Course MT3818 Topics in Geometry

 Previous page (Contents of advanced course) Contents Next page (The crystallographic restriction)

## Lattices

This is the study of discrete subgroups of I(Rn). We shall mainly look at the case n = 2.
Our aim is to classify the two-dimensional crystallographic groups in much the same way as we classified the Frieze groups.

In the case of the frieze groups, we took a "smallest translation" and looked at what happened when we applied this to a point. (This is called the orbit of the point.) This gave us a subset of R which we might as well take to be the additive subgroup Z.
We now do something rather similar in R2.

Definition
A lattice L is a discrete subgroup of the group Rn (under addition).

Remarks

1. We will usually assume that L does not lie in a lower-dimensional subspace of Rn.

2. Recall that discrete means that there is a minimum distance between points of L.

3. We will usually think of L as a subgroup of the group of translations in I(Rn).

One can get a basis for a lattice as follows.
Choose e1 to be the closest vector in L to 0. Then all the vectors in span(e1) are integer multiples of e1 .
Then choose a vector e2 not in span(e1) but closest to it. Then every vector in span(e1 , e2) is of the form a1e1 + a2e2 with a1 , a2Z.
Continuing we get:

Alternative definition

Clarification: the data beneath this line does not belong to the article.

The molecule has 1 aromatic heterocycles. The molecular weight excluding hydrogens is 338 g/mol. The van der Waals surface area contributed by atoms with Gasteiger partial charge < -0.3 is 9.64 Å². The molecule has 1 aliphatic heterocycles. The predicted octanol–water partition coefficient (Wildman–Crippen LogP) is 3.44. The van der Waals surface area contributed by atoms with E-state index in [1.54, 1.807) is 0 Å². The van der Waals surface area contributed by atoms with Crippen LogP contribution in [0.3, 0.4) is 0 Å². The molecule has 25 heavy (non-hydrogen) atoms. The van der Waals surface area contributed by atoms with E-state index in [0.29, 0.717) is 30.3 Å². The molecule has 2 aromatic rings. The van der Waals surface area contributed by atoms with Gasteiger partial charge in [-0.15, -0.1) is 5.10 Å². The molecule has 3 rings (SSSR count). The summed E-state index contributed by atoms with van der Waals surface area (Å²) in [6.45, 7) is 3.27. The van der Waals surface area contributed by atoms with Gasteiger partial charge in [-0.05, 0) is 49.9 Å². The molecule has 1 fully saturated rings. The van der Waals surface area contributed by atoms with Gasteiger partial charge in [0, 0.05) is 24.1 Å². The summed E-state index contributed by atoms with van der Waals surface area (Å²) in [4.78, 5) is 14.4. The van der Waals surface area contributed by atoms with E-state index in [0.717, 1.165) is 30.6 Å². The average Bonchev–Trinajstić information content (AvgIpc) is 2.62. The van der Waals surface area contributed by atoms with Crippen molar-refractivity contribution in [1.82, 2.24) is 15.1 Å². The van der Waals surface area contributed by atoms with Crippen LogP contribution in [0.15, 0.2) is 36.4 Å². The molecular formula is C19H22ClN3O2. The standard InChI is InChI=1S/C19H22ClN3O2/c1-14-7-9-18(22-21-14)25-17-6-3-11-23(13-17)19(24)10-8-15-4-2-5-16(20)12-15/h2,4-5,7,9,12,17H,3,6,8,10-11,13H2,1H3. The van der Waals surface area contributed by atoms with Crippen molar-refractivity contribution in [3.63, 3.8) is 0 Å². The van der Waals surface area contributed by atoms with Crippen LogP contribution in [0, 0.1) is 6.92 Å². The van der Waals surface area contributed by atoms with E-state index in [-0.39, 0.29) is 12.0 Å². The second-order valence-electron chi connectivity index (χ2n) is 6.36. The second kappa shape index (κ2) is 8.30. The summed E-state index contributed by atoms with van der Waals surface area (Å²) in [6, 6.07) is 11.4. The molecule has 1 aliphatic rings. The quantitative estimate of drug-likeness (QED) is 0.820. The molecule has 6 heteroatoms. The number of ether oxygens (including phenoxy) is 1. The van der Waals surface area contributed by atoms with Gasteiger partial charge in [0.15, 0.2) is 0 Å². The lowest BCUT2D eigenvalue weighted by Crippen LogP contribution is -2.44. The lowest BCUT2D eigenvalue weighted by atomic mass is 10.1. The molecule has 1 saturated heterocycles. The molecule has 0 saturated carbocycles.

A lattice L is the set {a1e1 + a2e2 + ... + anen | aiZ } where {e1 , ... , en } is a basis of the vector space Rn.

Remark
Note that the basis constructed above is not the only possible basis.

Examples

1. In R the only lattice is essentially Z.

2. A general lattice in R2
For this lattice we choose e1 and e2 with no special connections between the lengths or angles of the vectors.

3. A rectangular lattice in R2
We may choose a basis in which e1 and e2 are perpendicular

4. A square lattice in R2
A rectangular lattice in which ‖e1‖ = ‖e2

5. A rhomboidal or isosceles or centred lattice in R2  We have ‖e1‖ = ‖e2‖ but e1 and e2 are not necessarily perpendicular

6. A hexagonal or equilateral lattice in R2
A lattice in which ‖e1‖ = ‖e2‖ and the angle beween e1 and e2 is π/3.

7. A non-lattice in R2

8. A simple cubic lattice in R3

9. A body centred cubic lattice in R3

10. A face centred cubic lattice in R3

Crystallographers classify lattices in R3 into 14 different types. They all appear in the structures of various chemical compounds.

 Previous page (Contents of advanced course) Contents Next page (The crystallographic restriction)

JOC March 2003